B.C. Supreme Court sides with Jumbo Glacier Resort
The Supreme Court of British Columbia (SCBC) August 17 ruled in favour of Glacier Resort Ltd.’s petition that the Province of British Columbia’s October 12, 2014 decision that construction of the Jumbo Glacier Resort project was not “substantially started” be remitted.
“The decision by then Minister of the Environment Mary Pollack caused the project’s Environmental Certificate to expire. The judgment found that the then Minister’s decision was unreasonable, and that relevant evidence was not considered,” Glacier Resorts noted in a social media release.
“Justice Forth has therefore remitted the decision to the current Minister with specific instructions to consider the interpretation of the legislative scheme, the mitigating/limiting factors and legal analysis made in the judgment.
“Justice Forth reiterated a 2005 statement by Justice Melnick that “there have been extensive delays in the regulatory process and hurdles that Glacier has been subjected to” and she said that “13 years later, Glacier now faces the requirement for a further consideration under s. 18(5), which hopefully will be expeditiously carried out.”
“Glacier Resorts will ask the province to carry out the judge’s instructions expeditiously, as noted,” Glacier Resorts stated.
Wildsight and Jumbo Creek Conservation Society members stated they are disappointed with the ruling but vow to continue their fight against it.
“We are deeply disappointed that the court has sent back the government’s decision which had put the Jumbo Glacier Resort Project on ice. There’s a lot in the decision about the slow-moving bureaucratic process, but having been deeply involved in this fight for years, we know that Glacier’s own delays in meeting the deadline were a major factor,” said John Bergenske of Wildsight.
“The construction of this project would fragment a critical section of one of North America’s most important wildlife corridors— an area grizzlies depend on to maintain healthy populations regionally and even continentally. We remain committed to doing all that we can to ensure this region is protected.”
Jim Galloway of Jumbo Creek Conservation Society said: “This project has been proposed in one form or another for more than 25 years and has been opposed by communities and groups every step of the way. The developer has had more than sufficient time to get the project off the ground but failed to do so. Despite the court’s decision requiring the minister to reconsider this Project’s future, we will continue to fight this project and are committed to keeping Jumbo wild.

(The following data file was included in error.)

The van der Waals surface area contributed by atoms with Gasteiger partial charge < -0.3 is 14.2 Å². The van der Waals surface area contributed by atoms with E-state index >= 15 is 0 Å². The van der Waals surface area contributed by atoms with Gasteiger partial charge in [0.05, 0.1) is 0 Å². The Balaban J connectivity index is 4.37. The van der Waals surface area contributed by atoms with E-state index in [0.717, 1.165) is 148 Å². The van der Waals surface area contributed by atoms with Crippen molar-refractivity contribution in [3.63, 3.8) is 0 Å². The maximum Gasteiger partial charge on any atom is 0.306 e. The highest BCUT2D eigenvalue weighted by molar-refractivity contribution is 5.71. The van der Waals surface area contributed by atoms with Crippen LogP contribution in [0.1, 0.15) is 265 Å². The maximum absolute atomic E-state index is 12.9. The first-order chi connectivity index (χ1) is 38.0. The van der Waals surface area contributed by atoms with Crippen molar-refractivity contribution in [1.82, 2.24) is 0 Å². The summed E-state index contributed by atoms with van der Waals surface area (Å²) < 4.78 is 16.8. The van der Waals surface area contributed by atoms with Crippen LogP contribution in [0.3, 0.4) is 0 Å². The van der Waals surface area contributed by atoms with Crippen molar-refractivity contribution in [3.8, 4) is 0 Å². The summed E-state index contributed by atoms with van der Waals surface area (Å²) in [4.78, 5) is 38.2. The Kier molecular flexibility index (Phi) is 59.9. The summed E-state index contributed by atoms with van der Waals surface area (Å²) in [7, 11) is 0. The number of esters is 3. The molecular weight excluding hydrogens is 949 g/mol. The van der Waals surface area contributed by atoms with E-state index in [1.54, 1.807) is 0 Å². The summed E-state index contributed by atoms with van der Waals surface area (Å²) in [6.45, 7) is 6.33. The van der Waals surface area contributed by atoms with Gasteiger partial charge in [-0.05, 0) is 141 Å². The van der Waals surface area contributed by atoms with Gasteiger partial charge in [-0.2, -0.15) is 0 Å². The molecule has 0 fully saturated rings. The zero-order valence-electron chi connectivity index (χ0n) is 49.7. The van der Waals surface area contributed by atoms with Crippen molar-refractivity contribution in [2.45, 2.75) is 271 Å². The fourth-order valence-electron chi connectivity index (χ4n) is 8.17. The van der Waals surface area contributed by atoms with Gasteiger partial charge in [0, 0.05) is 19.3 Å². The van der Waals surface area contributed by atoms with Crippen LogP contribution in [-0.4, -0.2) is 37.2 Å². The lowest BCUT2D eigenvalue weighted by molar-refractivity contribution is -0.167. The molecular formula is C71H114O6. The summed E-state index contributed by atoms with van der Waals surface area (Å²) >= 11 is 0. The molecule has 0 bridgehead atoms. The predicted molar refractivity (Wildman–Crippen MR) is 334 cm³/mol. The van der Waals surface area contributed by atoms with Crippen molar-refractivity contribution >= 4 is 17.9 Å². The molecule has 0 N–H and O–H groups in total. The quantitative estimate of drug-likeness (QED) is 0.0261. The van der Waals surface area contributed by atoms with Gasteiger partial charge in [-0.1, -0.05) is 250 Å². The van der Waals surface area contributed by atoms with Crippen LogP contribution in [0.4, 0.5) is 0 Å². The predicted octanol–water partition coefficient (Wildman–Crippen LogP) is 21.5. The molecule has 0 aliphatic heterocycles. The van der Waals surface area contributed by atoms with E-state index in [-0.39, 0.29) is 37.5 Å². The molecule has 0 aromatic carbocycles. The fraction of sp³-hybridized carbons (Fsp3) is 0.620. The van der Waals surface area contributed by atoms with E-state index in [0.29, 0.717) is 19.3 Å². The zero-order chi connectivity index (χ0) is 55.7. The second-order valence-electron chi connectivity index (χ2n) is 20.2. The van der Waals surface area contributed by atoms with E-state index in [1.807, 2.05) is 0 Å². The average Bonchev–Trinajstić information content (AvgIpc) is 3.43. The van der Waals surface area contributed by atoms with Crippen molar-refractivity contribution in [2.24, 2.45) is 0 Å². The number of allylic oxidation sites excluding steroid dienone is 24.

“The Jumbo Valley’s considered a sacred place by the Ktunaxa Nation, whose members call the area Qat’muk and believe that the spirit of the grizzly bear spirit dwells there.”
Ecojustice represented Jumbo Creek Conservation Society and Wildsight in the three-day hearing that took place in June. The three groups also previously made submissions in the public hearing that led to the B.C. environment minister’s decision that Glacier had failed to “substantially start” work by a 2014 deadline. This decision resulted in the expiration of Glacier’s environmental assessment certificate. “The court has ruled that the minister’s decision that the Jumbo Glacier Project had not “substantially started” by the 10-year deadline was unreasonable because it did not take into account the delays that Glacier faced that were beyond its control. The court has ordered the minister to reconsider his decision so our clients will now have an opportunity to tell the other side of the story. Far from doing everything it could in the time available, Glacier sat on its hands until the last minute then made some last-ditch token efforts to show progress,” stated Alan Andrews of Ecojustice.
“Our clients will continue to engage with the minister to ensure he has the full picture and does not allow a project to go ahead based on an environmental assessment that is years past its sell-by date. Hopefully this ruling will encourage the government to deliver on its promise to fix B.C.’s broken environmental assessment laws to restore public trust in the system and ensure that decisions with a major impact on our environment are based on sound science.”
Ecojustice is Canada’s largest environmental law charity; going to court to defend nature, combat climate change, and fight for a healthy environment.
The long-proposed Jumbo Glacier Resort project is a ski resort approximately 55 km west of Invermere. At full build out, the project will have lift service access to the Jumbo Glacier and several other glaciers for year-round skiing, at elevations up to 3,400 metres, within a controlled recreation area of approximately 6,000 hectares. The base area and resort village are planned to be located at a previously cleared but now abandoned sawmill site at the head of the Jumbo Creek Valley.
The Jumbo Resort proposal has been in the hopper since 1990.
Lead image: The only ‘building’ completed prior to the provincial government deadline was a foundation poured – and later found to be in an avalanche path.